Exclusive Interview: Quentin Tarantino
Thu, 20 Aug 2009 21:59:24
Quentin Tarantino has a truly tasty record collection.
His personal sonic buffet has served viewers unforgettable musical moments since Michael Madsen chopped off an ear to "Stuck In the Middle with You" in Reservoir Dogs and Bruce Willis decided to throw a fight while Al Green's "Let's Stay Together" piped through a Pulp Fiction scene. "Eclectic" doesn't even begin to describe the Oscar-winning legend's tastes which run the gamut from RZA to Dick Dale.
Standing in Hollywood's Amoeba Records, Tarantino's eyes dart around the store's stacks like a wizard searching for new potions to blend and mix into the next concoction.
About the wizard comparison, he laughs, "I would go for that. I like what I do alright."
His most recent soundtrack for Inglourious Basterds is his best. From Ennio Morricone to David Bowie, the album conveys a whole spectrum of emotions, and it's just as much of a rollercoaster as the film itself is. The director definitely recognizes the artistry of building the perfect audio backdrop for a movie.
"To me, my soundtracks work as two different things," says Tarantino. "They work as a little shadow version of the movie itself. If you like the movie and you want to carry it around with you and not have to watch the story all the time but still get the feel and sense of it, they allow you to do that."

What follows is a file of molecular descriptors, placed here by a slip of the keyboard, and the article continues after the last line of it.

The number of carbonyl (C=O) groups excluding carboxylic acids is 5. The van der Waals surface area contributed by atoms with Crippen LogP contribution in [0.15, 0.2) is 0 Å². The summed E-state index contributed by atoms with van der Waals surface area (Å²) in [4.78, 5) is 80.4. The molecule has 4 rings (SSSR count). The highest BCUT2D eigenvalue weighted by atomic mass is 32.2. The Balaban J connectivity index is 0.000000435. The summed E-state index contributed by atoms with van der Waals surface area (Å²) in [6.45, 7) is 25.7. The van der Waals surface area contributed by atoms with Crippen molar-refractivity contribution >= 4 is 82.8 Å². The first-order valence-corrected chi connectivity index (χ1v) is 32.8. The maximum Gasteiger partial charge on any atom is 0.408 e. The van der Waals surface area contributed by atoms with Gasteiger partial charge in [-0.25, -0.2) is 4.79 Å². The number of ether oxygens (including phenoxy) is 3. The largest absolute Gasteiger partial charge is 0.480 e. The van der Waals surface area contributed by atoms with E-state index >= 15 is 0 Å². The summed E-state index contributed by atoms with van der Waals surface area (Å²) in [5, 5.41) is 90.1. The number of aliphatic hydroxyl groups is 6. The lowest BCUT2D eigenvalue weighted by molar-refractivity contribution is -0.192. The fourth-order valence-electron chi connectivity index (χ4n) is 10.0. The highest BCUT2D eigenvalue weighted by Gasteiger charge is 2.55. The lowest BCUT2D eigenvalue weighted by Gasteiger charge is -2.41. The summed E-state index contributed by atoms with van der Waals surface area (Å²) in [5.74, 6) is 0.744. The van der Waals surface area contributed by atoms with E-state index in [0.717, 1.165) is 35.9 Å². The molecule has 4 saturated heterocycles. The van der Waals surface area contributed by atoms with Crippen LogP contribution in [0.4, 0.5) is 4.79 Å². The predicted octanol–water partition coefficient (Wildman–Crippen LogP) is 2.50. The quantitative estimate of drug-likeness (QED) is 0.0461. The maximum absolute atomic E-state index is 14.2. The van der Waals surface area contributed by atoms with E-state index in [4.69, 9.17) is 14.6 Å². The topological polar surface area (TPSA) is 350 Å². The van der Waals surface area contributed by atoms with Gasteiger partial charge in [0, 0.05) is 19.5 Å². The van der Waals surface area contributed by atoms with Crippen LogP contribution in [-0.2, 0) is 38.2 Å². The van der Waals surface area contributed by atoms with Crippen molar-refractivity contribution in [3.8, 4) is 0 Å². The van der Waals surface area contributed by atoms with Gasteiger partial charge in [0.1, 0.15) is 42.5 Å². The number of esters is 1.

His soundtracks always tell the film's story sonically. They conjure visuals for the listener, even when the celluloid's not flickering. "That's what soundtrack albums tradionally used to do. There was a time—back before there was video, DVD and all of that stuff—when the soundtrack was how you remembered a movie."
He continues, "During those days, you went and saw Raiders of the Lost Ark and you couldn't go get a video cassette or a DVD of Raiders after, so you'd get the soundtrack album instead. You'd listen to the truck chase music, and you'd remember the truck chase. That's the job that soundtrack albums have."
However, soundtracks serve a second crucial purpose for Tarantino. "Also the way that I try to put the albums together, they're a personal version of a mixtape that I'd be making for you. I like the amateur quality about them."
Who better to make your new mixtape than one of the best filmmakers on the planet? His newest collection is waiting for you at record stores now. It's about as Glourious as it gets…